All this would lack would be an assurance of ‘authenticity’. It would be outside of the authoritarian control of those who ‘know’ how it should be done. We still haven’t learnt the lessons of colonialism from a negative point of view, or liberation theology as a positive. Putting it another way we seem to have re-learnt the Pharasaism that Jesus criticised. I recollect a story of Jesus. A beast of burden had fallen into a ditch. But it was the Sabbath. Human rules said it should be left there. Jesus countered that. Our human rules say that special authorised people like me have to Preside at communion. Far nearer to Pharasaism than to Jesus, I think. Reading scripture carefully, from where we are under lock down in a 21st century world, might well take us to a very different place than that in which the church finds itself. There is talk of a new Reformation. Interestingly, some other denominations are nearer to this than Methodism. Perhaps we are clinging too much to John Wesley’s authoritarian governance, rather than owning his willingness to risk breaking rules when this is what the Gospel, the love of neighbour, required.

Rev Dr Andrew Pratt (Supernumerary Presbyter and one time Acting Principal of Hartley Victoria College).

 

 

COMMUNION IN A TIME OF COVID – some thoughts for discussion

COMMUNION IN A TIME OF COVID – some thoughts for discussion

My son was killed some years ago in an accident.  I remember him mostly when I do things that we did together. I don’t need any other intervention. Just me and my memory.

Arguably the first disciples remembered meals they had with Jesus in the same way. The New English Bible then described the first followers of Jesus going to the temple and in their homes  ‘sharing their meals together with unaffected joy’. Paul describes what had been remembered of Jesus last meal with his disciples. He includes the words of Jesus, ‘do this in remembrance of me. The word ‘remembrance’ translates the word ‘anamnesis’. This literally means ‘re-member’, that is to reassemble that meal whenever they shared bread or wine – an ordinary meal. We are also told that we will eat unworthily if we do not discern ‘the body of Christ’.

No mention here of Bishops, Priests or Deacons. No church. A meal at home. People sharing with each other and trying to capture the essence of that last meal with Jesus: prayers, bread broken, wine shared. We are all equal under God, but over years we have decided humanly that someone set aside should emulate Jesus. If we are all truly equal we do not need that setting apart. We are, truly, a Priesthood of all Believers. Yet we honour that in word, but not in practice. The followers in Acts would, I think, find it, perhaps, pretentious that we would today be worrying over who, in our terms, ‘presides’. What are we trying to re-member? Arguably what was encapsulated in the sharing of that last meal. Sadly we risk reducing it into mechanical actions and specific words, or debate about what happens to the bread and wine, or who does what. That feels strange and it should. The arguments and statutes were laid down by people like us as the church was seeking to concretise them by circa 2OO CE, perhaps a matter of control, but sadly missing the central focus of an acted parable.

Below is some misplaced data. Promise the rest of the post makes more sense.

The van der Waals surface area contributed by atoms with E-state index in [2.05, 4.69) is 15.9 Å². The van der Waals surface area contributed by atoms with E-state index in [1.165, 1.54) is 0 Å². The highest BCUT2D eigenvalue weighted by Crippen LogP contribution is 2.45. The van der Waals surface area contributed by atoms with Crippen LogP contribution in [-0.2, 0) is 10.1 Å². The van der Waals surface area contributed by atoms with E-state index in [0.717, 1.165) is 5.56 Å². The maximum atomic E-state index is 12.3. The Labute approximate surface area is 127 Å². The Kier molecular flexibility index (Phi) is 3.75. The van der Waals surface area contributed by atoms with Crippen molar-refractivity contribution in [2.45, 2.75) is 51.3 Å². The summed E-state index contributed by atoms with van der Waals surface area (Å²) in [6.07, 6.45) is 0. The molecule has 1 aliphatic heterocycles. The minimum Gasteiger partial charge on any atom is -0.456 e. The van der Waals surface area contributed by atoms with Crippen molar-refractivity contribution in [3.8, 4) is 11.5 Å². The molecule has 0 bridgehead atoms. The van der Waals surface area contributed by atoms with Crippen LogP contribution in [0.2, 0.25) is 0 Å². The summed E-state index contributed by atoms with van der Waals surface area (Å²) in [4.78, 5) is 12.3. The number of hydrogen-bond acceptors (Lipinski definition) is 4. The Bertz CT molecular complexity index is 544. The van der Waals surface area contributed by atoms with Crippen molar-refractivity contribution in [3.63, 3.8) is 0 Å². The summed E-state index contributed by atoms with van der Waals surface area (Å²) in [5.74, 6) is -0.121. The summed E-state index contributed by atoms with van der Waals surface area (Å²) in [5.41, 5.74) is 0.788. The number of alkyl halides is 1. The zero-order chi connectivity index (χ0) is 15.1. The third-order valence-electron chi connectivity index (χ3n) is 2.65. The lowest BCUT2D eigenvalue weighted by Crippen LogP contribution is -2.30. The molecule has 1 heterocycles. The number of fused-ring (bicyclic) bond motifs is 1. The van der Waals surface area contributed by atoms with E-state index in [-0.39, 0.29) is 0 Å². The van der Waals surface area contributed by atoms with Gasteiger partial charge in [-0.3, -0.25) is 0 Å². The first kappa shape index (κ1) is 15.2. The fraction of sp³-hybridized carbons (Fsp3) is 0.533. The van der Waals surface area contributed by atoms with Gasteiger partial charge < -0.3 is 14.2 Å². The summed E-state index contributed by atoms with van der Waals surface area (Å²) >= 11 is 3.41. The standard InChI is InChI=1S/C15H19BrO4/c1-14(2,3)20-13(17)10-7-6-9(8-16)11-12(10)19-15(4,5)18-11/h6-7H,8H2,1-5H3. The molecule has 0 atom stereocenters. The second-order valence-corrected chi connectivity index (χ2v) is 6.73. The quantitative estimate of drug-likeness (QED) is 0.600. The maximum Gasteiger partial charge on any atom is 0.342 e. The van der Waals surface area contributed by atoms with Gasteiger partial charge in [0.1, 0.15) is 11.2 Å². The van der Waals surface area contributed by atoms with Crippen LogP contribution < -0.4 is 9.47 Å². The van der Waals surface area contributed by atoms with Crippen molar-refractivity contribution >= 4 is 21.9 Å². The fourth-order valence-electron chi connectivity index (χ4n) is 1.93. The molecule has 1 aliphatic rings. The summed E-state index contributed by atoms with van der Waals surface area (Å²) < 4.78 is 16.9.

Around that first last meal was a disparate group of men who, if they candidated for ministry today might well be rejected. What is significant is not the ‘Elements’ but the people. Their leader washes their feet. He accepts two argumentative brothers, a terrorist (zealot), one who denies and another who betrays – a misbegotten group – an embryo church. This group is The Body of Christ and those who meet together for this anamnesis are The Body of Christ. We are the ones who should discern the value and significance of one another, our neighbours, our sisters and brothers and that is what really matters, to see Christ in each other and be Christ to each other.

I recognise the discipline of the church, but at a time like this I really think we are missing the point.  If sharing bread and wine with each other is a means by which we value each other and therefore offer a means of grace how we do it, where we do it and with whom we do it matters little. The status of the so called ‘President’ is irrelevant.

I write this in my own name and not that of the Methodist Church but it is, as Fred Kaan once wrote, ‘a sacrament of care’ that could ‘fill a human house with love’ –

To fill each human house with love,
it is the sacrament of care;
the work that Christ began to do
we humbly pledge ourselves to share.

From: ‘Now let us from this table rise’ Fred Kaan (1929-2009 © 1968 Stainer & Bell Ltd